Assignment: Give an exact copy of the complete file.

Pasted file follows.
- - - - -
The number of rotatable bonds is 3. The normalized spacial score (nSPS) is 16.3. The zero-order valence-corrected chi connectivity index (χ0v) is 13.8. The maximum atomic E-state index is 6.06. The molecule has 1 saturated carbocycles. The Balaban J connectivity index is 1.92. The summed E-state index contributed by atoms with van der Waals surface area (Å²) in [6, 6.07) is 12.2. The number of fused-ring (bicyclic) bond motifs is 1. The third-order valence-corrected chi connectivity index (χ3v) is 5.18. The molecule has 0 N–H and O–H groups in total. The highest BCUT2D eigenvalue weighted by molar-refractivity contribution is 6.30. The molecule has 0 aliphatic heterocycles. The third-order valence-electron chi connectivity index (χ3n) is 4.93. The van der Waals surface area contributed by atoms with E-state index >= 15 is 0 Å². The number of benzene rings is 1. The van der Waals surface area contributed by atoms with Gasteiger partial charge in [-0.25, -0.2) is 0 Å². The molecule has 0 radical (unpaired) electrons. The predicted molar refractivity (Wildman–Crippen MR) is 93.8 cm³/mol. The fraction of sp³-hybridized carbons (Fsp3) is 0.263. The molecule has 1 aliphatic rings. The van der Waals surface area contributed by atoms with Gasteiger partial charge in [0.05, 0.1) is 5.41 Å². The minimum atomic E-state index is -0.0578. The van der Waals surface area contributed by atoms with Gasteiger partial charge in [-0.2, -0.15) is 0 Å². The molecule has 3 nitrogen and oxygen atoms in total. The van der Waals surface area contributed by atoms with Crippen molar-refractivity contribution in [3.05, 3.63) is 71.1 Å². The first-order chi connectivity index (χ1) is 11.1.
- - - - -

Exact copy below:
The number of rotatable bonds is 3. The normalized spacial score (nSPS) is 16.3. The zero-order valence-corrected chi connectivity index (χ0v) is 13.8. The maximum atomic E-state index is 6.06. The molecule has 1 saturated carbocycles. The Balaban J connectivity index is 1.92. The summed E-state index contributed by atoms with van der Waals surface area (Å²) in [6, 6.07) is 12.2. The number of fused-ring (bicyclic) bond motifs is 1. The third-order valence-corrected chi connectivity index (χ3v) is 5.18. The molecule has 0 N–H and O–H groups in total. The highest BCUT2D eigenvalue weighted by molar-refractivity contribution is 6.30. The molecule has 0 aliphatic heterocycles. The third-order valence-electron chi connectivity index (χ3n) is 4.93. The van der Waals surface area contributed by atoms with E-state index >= 15 is 0 Å². The number of benzene rings is 1. The van der Waals surface area contributed by atoms with Gasteiger partial charge in [-0.25, -0.2) is 0 Å². The molecule has 0 radical (unpaired) electrons. The predicted molar refractivity (Wildman–Crippen MR) is 93.8 cm³/mol. The fraction of sp³-hybridized carbons (Fsp3) is 0.263. The molecule has 1 aliphatic rings. The van der Waals surface area contributed by atoms with Gasteiger partial charge in [0.05, 0.1) is 5.41 Å². The minimum atomic E-state index is -0.0578. The van der Waals surface area contributed by atoms with Gasteiger partial charge in [-0.2, -0.15) is 0 Å². The molecule has 3 nitrogen and oxygen atoms in total. The van der Waals surface area contributed by atoms with Crippen molar-refractivity contribution in [3.05, 3.63) is 71.1 Å². The first-order chi connectivity index (χ1) is 11.1.